This an oral interview that is then transcribed. This is a certain kind of writing. Maybe it’s cheating, I don’t know.
Sometimes, I ask leading questions. “Does your animal see other animals? Which ones? Does he hear water, the wind, footsteps?” Is that too much prodding? Too much suggestion? I don’t know.
Maybe I just open a window on to the words. “How would you say that?” I ask.
Sometimes their words come out reluctantly, like rain stuck in the clouds in June. I have to reframe the questions over and over. Can you say that in a sentence?
But then—and I love these moments!—the clouds split and the words rain down. One girl tells the story of why Coyote howls at the moon. He goes to a Valentine’s Day party in a cave. What does it look like in the cave, how it is decorated? “With lots of candles and lights, heart-shaped balloons and a cake with four layers of hearts from big to small.” And what does it sound like? “Bear was there, playing music on the drums.” And what does Coyote do? “Coyote started dancing to the rhythm of the drumbeats.” How does he dance? “He started dancing crazy and his arms went everywhere and he was slapping the other animals in the face.”
And then no more questions are needed, because Coyote is now fully visible inside this girl’s head. He’s dancing wildly and the other animals think he is “crazy on the cake.” They throw him out of the cave and then he keeps dancing outside and then he sees the moon, only half-full, and then he says, “Please, please give me more light!” and then the moon goes full and Coyote keeps dancing and then he passes out and then Hummingbird comes and pokes him with her beak but she can’t wake him up and then the cops come and see that Coyote is drunk and then they put him in jail and then … and then … and then …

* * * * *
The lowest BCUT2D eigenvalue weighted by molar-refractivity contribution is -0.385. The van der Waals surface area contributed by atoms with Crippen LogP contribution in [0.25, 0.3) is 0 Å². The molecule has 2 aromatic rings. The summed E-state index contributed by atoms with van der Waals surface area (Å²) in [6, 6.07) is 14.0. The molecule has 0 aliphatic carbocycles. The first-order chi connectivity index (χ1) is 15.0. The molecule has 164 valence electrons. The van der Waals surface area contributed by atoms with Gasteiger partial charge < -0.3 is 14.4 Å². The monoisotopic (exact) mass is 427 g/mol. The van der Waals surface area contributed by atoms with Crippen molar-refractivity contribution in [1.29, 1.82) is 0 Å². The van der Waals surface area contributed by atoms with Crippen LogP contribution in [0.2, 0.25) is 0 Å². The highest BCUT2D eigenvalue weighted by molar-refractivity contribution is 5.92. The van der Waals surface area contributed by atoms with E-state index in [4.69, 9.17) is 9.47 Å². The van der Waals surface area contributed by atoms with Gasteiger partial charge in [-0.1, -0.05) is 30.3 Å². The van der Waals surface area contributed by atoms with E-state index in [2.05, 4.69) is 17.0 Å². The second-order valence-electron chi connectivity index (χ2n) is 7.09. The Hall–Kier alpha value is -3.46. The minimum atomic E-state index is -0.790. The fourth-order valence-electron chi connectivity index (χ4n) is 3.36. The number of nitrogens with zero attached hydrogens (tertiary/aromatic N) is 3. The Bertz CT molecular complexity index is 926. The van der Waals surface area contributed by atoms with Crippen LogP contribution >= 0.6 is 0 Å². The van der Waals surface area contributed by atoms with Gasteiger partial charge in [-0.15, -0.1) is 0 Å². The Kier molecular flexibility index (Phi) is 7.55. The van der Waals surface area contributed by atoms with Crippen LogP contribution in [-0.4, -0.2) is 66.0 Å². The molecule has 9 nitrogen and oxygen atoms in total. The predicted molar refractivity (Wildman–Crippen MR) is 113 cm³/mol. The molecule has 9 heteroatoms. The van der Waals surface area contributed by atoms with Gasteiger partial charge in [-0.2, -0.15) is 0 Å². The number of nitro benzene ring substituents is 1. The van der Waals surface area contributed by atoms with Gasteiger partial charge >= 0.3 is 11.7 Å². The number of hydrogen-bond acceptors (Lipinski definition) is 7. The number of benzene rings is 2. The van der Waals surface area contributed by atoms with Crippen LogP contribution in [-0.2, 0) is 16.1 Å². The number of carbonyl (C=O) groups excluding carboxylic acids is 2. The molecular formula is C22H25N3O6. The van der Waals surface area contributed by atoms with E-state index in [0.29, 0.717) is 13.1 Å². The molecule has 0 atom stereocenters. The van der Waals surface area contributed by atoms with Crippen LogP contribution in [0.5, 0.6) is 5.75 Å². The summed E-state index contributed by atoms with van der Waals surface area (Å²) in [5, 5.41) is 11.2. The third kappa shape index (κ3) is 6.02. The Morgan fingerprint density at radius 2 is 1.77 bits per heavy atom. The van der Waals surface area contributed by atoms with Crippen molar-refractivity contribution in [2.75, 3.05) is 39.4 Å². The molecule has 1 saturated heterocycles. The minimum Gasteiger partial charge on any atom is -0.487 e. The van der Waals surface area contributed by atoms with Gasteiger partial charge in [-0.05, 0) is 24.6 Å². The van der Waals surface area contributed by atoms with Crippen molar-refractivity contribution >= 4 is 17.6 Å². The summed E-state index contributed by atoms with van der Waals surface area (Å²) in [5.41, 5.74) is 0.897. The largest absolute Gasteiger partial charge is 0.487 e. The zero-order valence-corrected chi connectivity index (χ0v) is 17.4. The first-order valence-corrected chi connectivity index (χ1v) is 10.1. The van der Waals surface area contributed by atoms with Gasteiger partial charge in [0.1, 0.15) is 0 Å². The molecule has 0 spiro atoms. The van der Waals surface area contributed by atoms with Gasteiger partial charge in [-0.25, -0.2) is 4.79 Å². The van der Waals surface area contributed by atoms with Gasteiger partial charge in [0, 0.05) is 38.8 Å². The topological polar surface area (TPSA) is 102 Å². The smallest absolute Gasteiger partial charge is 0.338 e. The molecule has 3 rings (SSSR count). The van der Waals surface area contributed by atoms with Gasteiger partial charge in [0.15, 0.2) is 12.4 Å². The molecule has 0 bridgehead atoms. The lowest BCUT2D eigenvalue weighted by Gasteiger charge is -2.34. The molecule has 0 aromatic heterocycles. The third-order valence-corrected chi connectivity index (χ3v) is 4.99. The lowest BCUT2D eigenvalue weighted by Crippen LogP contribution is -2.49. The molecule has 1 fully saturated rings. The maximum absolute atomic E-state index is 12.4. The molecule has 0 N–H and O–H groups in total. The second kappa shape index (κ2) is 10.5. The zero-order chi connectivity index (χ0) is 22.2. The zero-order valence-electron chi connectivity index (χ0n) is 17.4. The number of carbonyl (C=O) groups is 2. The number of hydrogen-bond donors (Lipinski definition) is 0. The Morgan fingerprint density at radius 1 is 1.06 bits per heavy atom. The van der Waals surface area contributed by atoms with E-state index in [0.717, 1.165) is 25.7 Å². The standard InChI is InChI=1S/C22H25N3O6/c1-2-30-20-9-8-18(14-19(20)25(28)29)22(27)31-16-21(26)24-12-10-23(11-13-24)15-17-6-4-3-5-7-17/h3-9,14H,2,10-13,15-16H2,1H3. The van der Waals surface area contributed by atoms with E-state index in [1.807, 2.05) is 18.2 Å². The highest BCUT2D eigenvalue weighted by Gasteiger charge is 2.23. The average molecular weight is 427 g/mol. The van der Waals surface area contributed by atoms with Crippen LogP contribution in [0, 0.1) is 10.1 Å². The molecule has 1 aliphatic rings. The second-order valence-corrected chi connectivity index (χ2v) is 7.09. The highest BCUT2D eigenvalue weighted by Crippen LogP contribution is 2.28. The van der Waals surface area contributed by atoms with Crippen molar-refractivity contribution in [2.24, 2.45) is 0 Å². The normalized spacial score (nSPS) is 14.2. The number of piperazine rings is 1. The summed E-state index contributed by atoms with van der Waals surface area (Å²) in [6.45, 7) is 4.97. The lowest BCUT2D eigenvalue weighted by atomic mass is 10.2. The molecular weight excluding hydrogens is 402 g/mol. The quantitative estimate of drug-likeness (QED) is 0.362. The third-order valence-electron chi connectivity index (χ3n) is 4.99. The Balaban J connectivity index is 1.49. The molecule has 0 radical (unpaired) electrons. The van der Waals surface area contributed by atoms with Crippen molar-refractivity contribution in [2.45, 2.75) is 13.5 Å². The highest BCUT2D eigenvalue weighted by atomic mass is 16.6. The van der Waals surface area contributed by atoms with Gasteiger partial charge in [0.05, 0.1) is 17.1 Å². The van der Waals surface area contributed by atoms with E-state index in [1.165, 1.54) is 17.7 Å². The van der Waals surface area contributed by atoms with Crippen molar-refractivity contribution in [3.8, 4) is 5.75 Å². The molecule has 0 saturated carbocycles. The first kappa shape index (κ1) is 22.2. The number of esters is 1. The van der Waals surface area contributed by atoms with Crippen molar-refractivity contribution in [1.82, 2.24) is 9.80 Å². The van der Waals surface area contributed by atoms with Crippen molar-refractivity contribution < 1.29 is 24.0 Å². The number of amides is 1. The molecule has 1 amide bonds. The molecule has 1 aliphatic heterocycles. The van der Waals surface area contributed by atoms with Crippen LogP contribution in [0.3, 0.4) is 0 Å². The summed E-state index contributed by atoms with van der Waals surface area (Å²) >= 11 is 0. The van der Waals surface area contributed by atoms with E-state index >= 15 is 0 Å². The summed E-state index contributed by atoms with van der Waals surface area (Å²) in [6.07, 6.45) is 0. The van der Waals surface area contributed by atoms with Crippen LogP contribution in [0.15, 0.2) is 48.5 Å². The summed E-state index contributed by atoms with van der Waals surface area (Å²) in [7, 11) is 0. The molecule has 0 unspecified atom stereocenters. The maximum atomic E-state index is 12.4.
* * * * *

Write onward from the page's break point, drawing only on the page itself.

And then I realize that all we need to do, really, to create stories is to see the story. I mean really see it. I am thinking about this little girl as she brings Coyote to life. Where are these images coming from? Has she ever seen Coyote? Has she seen someone dancing wildly? Has she seen someone drunk? Has she seen the cops come for someone? On TV? In real life? It doesn’t matter really, because the point is that she’s seeing Coyote now, in three dimensions, and hearing him and feeling him and becoming him. And then…and then….and then.
And then I realize how brilliant it is. Because it’s all just black and white words on the computer screen and the two of us sitting quietly on small blue chairs in an empty hallway. And then, it’s also so much more. It’s Coyote. Dancing. Howling. Not drunk on cake or alcohol but drunk on the moon and on Valentine’s Day and on love and how wonderful is it that he is conceived of in this way by a 9-year-old girl and that she can sit next to a stranger and see this and say it and write it and because she does that the story becomes a story, alive, full, rich, with a kooky character and images and actions and textures and colors and humor and real-life applications and associations.
And her words keep spilling out. And then Coyote gets out of jail and goes to Hummingbird’s house and stays there until the next moon and then he goes out and does his dance and song again. And then I’m sitting there quietly listening and typing and nodding. And then I am swinging and dancing and howling at the glowing orb of imagination expanding inside this girl’s brain.
And I haven’t even told you yet about how Rattlesnake got his rattle.